We should note especially Colossians 2:9, which says that “In Him” – that is, Jesus – “all the fullness of the Deity dwelt bodily.” This is a verse that has bedeviled theologians in all ages, for it does not say that any of the θεότης remained extra, outside Christ. It looks very much as if the non capax and the extra Calvinisticum are simply denials of Colossians 2:9. The motive for the denial is the assumption that the “being” of God is something with a magnitude, and that the human Jesus is another thing with a magnitude, and that the one is infinite, and the other finite. No doubt Zeno of Elea could formulate some pretty paradoxes about these two things. But this is simply not how the Bible reasons about Jesus and God. As Richard Bauckham puts it, Greek philosophy was concerned with specifying what God is. The Bible is concerned rather to say Who God is. And the New Testament authors said, with one voice, that the One God – not a mere part or percentage of Him – is Jesus of Nazareth. If our conceptions of finite and infinite conflict with that clear teaching of the apostles, then too bad for our conceptions.
I recently finished Bauckham’s 2008 book, Jesus and the God of Israel, subtitled ““God Crucified and Other Studies on the New Testament’s Christology of Divine Identity”. The book contains 8 essays, the longest of which are the seminal “God Crucified” (1998) and “Biblical Theology and the Problems of Monotheism”. Bauckham’s project may be summarized thus:
1. Bauckham attempts to give a thorough exegetical account of the ways in which the Old Testament asserts monotheism. It does so by asserting YHWH’s sole agency in the creation of the universe; His sole supreme rule over it; His session on His throne; and His exaltation, which is described using the imagery of height. Concomitant with monotheism is monolatry: YHWH is the only proper recipient of worship. Finally, this monotheism and monolatry is eschatological: that is, the prophets (especially “Deutero-Isaiah”) envision a future in which events will vindicate YHWH as the only God, and Israel as His covenant people; when this occurs, the other nations on earth will acknowledge His claims as the only true god and will render to Him the exclusive worship which is His due.
2. Once Bauckham has established this picture, he turns to the passages in which Jesus is called “Lord” or given divine names, receives divine worship, or exercises the divine sovereignty. These passages frequently turn out to be quite deliberate in the way they “include Jesus in the unique divine identity”. Thus, Bauckham exegetes Philippians 2:10 to 11, which is an allusion to Isaiah 45, – a passage which asserts Jewish monotheism – revealing that Philippians 2 inserts Jesus into the identity of this monotheistic God: ““The Philippians passage is, therefore, no unconsidered echo of an Old Testament text, but a claim that it is in the exaltation of Jesus, his identification as YHWH in YHWH’s universal sovereignty, that the unique deity of the God of Israel comes to be acknowledged as such by all creation. Precisely Deutero-Isaianic monotheism is fulfilled in the revelation of Jesus’ participation in the divine identity. Eschatological monotheism proves to be christological monotheism.”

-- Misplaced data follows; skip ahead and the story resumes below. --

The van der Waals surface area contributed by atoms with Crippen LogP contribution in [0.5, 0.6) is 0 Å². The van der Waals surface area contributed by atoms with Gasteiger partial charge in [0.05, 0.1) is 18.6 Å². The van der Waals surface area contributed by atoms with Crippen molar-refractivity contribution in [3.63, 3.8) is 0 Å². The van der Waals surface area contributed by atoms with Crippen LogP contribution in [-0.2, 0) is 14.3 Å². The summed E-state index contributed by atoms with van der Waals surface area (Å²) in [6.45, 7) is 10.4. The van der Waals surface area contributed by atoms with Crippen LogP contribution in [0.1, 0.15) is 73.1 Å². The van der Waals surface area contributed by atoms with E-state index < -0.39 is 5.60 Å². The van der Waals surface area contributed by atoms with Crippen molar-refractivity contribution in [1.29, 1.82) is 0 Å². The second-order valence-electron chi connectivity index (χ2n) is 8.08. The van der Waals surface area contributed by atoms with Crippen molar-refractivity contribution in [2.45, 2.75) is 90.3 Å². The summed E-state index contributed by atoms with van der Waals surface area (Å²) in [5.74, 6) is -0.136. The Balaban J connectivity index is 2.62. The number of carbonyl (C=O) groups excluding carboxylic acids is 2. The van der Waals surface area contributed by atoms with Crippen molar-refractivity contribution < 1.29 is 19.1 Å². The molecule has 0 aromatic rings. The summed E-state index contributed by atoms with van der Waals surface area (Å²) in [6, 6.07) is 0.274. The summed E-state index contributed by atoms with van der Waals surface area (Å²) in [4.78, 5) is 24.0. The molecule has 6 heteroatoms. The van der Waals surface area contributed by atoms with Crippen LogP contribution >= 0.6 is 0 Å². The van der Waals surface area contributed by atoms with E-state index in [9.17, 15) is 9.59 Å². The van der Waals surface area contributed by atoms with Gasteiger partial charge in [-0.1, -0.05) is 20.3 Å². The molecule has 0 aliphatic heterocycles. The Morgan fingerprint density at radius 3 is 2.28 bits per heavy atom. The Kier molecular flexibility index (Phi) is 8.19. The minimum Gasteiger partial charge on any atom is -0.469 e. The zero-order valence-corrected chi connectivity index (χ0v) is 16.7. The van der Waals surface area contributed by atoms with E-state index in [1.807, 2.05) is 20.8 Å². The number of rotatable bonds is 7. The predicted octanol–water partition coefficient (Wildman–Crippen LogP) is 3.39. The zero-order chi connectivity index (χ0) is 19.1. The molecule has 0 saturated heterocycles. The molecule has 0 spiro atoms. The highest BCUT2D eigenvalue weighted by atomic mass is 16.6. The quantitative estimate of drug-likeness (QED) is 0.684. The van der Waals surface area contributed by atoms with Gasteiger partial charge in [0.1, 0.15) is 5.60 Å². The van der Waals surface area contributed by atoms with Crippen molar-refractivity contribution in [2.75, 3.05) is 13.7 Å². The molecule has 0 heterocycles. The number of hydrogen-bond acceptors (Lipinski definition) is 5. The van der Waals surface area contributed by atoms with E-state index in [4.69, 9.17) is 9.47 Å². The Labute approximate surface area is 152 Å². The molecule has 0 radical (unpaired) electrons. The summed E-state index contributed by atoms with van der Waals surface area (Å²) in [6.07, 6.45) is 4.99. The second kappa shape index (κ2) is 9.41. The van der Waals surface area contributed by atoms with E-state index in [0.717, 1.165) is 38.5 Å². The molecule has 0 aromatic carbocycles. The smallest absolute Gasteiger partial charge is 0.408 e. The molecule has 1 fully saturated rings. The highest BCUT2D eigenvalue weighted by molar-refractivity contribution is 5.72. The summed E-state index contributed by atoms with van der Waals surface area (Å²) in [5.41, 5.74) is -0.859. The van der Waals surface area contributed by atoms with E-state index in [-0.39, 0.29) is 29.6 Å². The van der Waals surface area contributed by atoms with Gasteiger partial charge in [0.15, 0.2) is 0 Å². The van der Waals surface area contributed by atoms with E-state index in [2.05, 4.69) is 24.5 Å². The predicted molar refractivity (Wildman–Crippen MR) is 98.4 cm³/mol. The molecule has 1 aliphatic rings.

Or again, Bauckham shows that 1 Corinthians 8:6 addresses the question of food sacrificed to idols – a question of monolatry and monotheism! – by working Jesus into the Shema, the Jews’ main statement of monotheism: “…there is one God, the Father, from whom are all things and we for him, and one Lord, Jesus Christ, through whom are all things and we through him.” Or again, the similar treatment of the same topic in 1 Cor. 10:21-22, in which Paul alludes to Deuteronomy’s Song of Moses (Dt. 32:17) with its language of “provoking the Lord to jealousy” – another passage with a strong monotheistic message. Paul applies this language of monolatry to urge the Corinthians to partake of the Lord’s Table – and this means the bread and cup of Jesus.
Bauckham similarly handles many other passages. The result is a demonstration that the New Testament itself shows the “highest possible Christology” (so that high Christology is not an innovation or achievement of the patristic age, but is clearly taught in the pages of Scripture itself) without compromising monotheism. Rather, the worship of Christ is presented as obedience to the OT’s monotheistic commands, and fulfillment of its promises of eschatological monolatry.
3. Having established the parameters of Biblical monotheism and having shown how Jesus figures in it, Bauckham then turns, especially in the last section of “God Crucified” and the final essay, “God’s Self-Identification with the God-Forsaken in the Gospel of Mark”, to an examination of how the New Testament teaches that YHWH is revealed through the suffering of Jesus. Bauckham thus rejects the idea of divine impassibility or apatheia as an alien notion intruded upon the Biblical description of God from Greek philosophy. He writes:
“The value of the concept of divine identity appears partly if we contrast it with a concept of divine essence or nature. Identity concerns who God is, nature concerns what God is or what divinity is. Greek philosophy, already in the period we are discussing and in a way that was to influence the Christian theological tradition significantly in the period after the New Testament, typically defined divine nature by means of a series of metaphysical attributes: ingenerateness, incorruptibility, immutability and so on.”
Bauckham sees these Greek ideas about God’s nature as a positive hindrance to the Bible’s teaching: